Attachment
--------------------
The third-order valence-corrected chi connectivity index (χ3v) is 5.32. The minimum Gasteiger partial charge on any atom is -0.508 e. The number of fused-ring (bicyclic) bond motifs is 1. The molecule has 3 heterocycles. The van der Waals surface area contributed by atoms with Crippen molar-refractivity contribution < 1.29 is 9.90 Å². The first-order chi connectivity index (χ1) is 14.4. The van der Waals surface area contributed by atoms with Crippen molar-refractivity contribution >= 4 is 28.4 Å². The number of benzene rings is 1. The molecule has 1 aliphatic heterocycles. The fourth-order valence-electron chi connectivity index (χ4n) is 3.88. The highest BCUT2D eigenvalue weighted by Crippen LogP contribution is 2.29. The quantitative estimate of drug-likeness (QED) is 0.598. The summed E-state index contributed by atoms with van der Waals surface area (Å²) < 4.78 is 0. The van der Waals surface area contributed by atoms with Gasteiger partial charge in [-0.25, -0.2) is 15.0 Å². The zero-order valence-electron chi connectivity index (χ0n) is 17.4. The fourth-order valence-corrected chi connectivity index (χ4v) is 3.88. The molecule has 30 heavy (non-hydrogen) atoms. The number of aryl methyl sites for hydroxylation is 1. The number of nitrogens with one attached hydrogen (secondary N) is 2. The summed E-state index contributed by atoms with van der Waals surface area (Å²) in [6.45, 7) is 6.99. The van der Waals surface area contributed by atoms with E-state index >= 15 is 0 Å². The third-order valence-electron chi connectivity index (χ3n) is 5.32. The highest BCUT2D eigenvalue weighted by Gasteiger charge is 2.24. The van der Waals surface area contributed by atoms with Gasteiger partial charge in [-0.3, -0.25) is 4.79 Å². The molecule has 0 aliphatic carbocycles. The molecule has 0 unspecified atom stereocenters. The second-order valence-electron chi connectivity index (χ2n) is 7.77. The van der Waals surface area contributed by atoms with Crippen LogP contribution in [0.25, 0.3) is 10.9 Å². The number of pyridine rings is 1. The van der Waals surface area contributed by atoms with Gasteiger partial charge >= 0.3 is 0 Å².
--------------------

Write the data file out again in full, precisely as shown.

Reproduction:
The third-order valence-corrected chi connectivity index (χ3v) is 5.32. The minimum Gasteiger partial charge on any atom is -0.508 e. The number of fused-ring (bicyclic) bond motifs is 1. The molecule has 3 heterocycles. The van der Waals surface area contributed by atoms with Crippen molar-refractivity contribution < 1.29 is 9.90 Å². The first-order chi connectivity index (χ1) is 14.4. The van der Waals surface area contributed by atoms with Crippen molar-refractivity contribution >= 4 is 28.4 Å². The number of benzene rings is 1. The molecule has 1 aliphatic heterocycles. The fourth-order valence-electron chi connectivity index (χ4n) is 3.88. The highest BCUT2D eigenvalue weighted by Crippen LogP contribution is 2.29. The quantitative estimate of drug-likeness (QED) is 0.598. The summed E-state index contributed by atoms with van der Waals surface area (Å²) < 4.78 is 0. The van der Waals surface area contributed by atoms with Gasteiger partial charge in [-0.25, -0.2) is 15.0 Å². The zero-order valence-electron chi connectivity index (χ0n) is 17.4. The fourth-order valence-corrected chi connectivity index (χ4v) is 3.88. The molecule has 30 heavy (non-hydrogen) atoms. The number of aryl methyl sites for hydroxylation is 1. The number of nitrogens with one attached hydrogen (secondary N) is 2. The summed E-state index contributed by atoms with van der Waals surface area (Å²) in [6.45, 7) is 6.99. The van der Waals surface area contributed by atoms with E-state index >= 15 is 0 Å². The third-order valence-electron chi connectivity index (χ3n) is 5.32. The highest BCUT2D eigenvalue weighted by Gasteiger charge is 2.24. The van der Waals surface area contributed by atoms with Gasteiger partial charge in [-0.3, -0.25) is 4.79 Å². The molecule has 0 aliphatic carbocycles. The molecule has 0 unspecified atom stereocenters. The second-order valence-electron chi connectivity index (χ2n) is 7.77. The van der Waals surface area contributed by atoms with Crippen LogP contribution in [0.25, 0.3) is 10.9 Å². The number of pyridine rings is 1. The van der Waals surface area contributed by atoms with Gasteiger partial charge >= 0.3 is 0 Å².